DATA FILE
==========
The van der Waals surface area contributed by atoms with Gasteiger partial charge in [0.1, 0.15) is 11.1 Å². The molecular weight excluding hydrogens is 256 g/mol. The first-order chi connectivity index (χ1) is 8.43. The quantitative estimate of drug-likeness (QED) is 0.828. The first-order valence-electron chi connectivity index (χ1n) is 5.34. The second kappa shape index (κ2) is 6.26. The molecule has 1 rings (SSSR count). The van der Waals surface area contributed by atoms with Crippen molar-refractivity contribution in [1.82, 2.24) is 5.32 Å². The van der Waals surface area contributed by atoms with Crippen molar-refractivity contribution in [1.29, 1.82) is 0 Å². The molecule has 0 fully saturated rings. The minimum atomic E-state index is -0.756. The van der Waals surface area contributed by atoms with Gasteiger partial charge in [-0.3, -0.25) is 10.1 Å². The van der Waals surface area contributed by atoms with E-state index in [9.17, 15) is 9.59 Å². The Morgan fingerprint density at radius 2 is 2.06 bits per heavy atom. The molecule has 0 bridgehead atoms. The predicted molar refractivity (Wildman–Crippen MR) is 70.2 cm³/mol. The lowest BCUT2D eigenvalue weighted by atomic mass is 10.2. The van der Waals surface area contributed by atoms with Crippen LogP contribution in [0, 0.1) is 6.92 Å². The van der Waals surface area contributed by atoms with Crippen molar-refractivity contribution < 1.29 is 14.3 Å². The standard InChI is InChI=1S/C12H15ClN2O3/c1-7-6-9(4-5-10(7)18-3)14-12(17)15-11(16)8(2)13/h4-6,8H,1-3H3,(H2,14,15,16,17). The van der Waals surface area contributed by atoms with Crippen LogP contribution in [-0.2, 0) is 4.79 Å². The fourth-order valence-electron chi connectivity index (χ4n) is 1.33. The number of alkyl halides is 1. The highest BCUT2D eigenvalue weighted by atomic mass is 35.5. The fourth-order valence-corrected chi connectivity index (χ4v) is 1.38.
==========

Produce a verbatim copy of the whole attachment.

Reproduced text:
The van der Waals surface area contributed by atoms with Gasteiger partial charge in [0.1, 0.15) is 11.1 Å². The molecular weight excluding hydrogens is 256 g/mol. The first-order chi connectivity index (χ1) is 8.43. The quantitative estimate of drug-likeness (QED) is 0.828. The first-order valence-electron chi connectivity index (χ1n) is 5.34. The second kappa shape index (κ2) is 6.26. The molecule has 1 rings (SSSR count). The van der Waals surface area contributed by atoms with Crippen molar-refractivity contribution in [1.82, 2.24) is 5.32 Å². The van der Waals surface area contributed by atoms with Crippen molar-refractivity contribution in [1.29, 1.82) is 0 Å². The molecule has 0 fully saturated rings. The minimum atomic E-state index is -0.756. The van der Waals surface area contributed by atoms with Gasteiger partial charge in [-0.3, -0.25) is 10.1 Å². The van der Waals surface area contributed by atoms with E-state index in [9.17, 15) is 9.59 Å². The Morgan fingerprint density at radius 2 is 2.06 bits per heavy atom. The molecule has 0 bridgehead atoms. The predicted molar refractivity (Wildman–Crippen MR) is 70.2 cm³/mol. The lowest BCUT2D eigenvalue weighted by atomic mass is 10.2. The van der Waals surface area contributed by atoms with Crippen LogP contribution in [0, 0.1) is 6.92 Å². The van der Waals surface area contributed by atoms with Crippen molar-refractivity contribution < 1.29 is 14.3 Å². The standard InChI is InChI=1S/C12H15ClN2O3/c1-7-6-9(4-5-10(7)18-3)14-12(17)15-11(16)8(2)13/h4-6,8H,1-3H3,(H2,14,15,16,17). The van der Waals surface area contributed by atoms with Crippen LogP contribution in [-0.2, 0) is 4.79 Å². The fourth-order valence-electron chi connectivity index (χ4n) is 1.33. The number of alkyl halides is 1. The highest BCUT2D eigenvalue weighted by atomic mass is 35.5. The fourth-order valence-corrected chi connectivity index (χ4v) is 1.38.